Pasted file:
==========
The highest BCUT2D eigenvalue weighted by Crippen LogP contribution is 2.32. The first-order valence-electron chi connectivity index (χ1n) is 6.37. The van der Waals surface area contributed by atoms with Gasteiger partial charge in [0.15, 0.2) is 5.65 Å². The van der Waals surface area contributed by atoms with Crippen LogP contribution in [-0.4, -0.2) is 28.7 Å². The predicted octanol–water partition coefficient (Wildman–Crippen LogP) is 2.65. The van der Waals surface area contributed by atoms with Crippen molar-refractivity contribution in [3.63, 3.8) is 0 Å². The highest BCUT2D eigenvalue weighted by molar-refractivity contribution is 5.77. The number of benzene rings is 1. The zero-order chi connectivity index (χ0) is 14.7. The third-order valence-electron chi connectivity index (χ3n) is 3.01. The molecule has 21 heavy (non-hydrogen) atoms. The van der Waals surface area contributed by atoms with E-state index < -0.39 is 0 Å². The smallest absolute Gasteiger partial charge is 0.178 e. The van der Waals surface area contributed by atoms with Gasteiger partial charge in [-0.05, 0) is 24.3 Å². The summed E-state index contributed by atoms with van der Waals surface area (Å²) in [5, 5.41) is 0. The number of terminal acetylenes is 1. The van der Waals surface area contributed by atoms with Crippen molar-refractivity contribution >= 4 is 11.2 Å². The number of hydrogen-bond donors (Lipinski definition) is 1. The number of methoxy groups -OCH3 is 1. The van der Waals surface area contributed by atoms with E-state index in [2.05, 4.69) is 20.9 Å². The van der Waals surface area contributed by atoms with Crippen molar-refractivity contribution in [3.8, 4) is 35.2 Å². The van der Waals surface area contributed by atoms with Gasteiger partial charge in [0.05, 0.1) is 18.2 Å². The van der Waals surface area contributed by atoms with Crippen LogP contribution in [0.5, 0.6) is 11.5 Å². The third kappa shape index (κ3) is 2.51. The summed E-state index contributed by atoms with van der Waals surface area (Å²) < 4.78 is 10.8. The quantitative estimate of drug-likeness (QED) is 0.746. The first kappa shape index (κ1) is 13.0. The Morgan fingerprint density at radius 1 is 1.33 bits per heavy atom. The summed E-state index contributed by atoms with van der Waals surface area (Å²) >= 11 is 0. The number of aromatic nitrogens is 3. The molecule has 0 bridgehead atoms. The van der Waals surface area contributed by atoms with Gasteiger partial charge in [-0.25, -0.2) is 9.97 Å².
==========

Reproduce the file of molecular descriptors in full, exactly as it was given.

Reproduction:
The highest BCUT2D eigenvalue weighted by Crippen LogP contribution is 2.32. The first-order valence-electron chi connectivity index (χ1n) is 6.37. The van der Waals surface area contributed by atoms with Gasteiger partial charge in [0.15, 0.2) is 5.65 Å². The van der Waals surface area contributed by atoms with Crippen LogP contribution in [-0.4, -0.2) is 28.7 Å². The predicted octanol–water partition coefficient (Wildman–Crippen LogP) is 2.65. The van der Waals surface area contributed by atoms with Crippen molar-refractivity contribution in [3.63, 3.8) is 0 Å². The highest BCUT2D eigenvalue weighted by molar-refractivity contribution is 5.77. The number of benzene rings is 1. The zero-order chi connectivity index (χ0) is 14.7. The third-order valence-electron chi connectivity index (χ3n) is 3.01. The molecule has 21 heavy (non-hydrogen) atoms. The van der Waals surface area contributed by atoms with E-state index < -0.39 is 0 Å². The smallest absolute Gasteiger partial charge is 0.178 e. The van der Waals surface area contributed by atoms with Gasteiger partial charge in [-0.05, 0) is 24.3 Å². The summed E-state index contributed by atoms with van der Waals surface area (Å²) in [5, 5.41) is 0. The number of terminal acetylenes is 1. The van der Waals surface area contributed by atoms with Crippen molar-refractivity contribution >= 4 is 11.2 Å². The number of hydrogen-bond donors (Lipinski definition) is 1. The number of methoxy groups -OCH3 is 1. The van der Waals surface area contributed by atoms with E-state index in [2.05, 4.69) is 20.9 Å². The van der Waals surface area contributed by atoms with Crippen molar-refractivity contribution in [3.8, 4) is 35.2 Å². The van der Waals surface area contributed by atoms with Gasteiger partial charge in [0.05, 0.1) is 18.2 Å². The van der Waals surface area contributed by atoms with Crippen LogP contribution in [0.5, 0.6) is 11.5 Å². The third kappa shape index (κ3) is 2.51. The summed E-state index contributed by atoms with van der Waals surface area (Å²) < 4.78 is 10.8. The quantitative estimate of drug-likeness (QED) is 0.746. The first kappa shape index (κ1) is 13.0. The Morgan fingerprint density at radius 1 is 1.33 bits per heavy atom. The summed E-state index contributed by atoms with van der Waals surface area (Å²) >= 11 is 0. The number of aromatic nitrogens is 3. The molecule has 0 bridgehead atoms. The van der Waals surface area contributed by atoms with Gasteiger partial charge in [-0.25, -0.2) is 9.97 Å².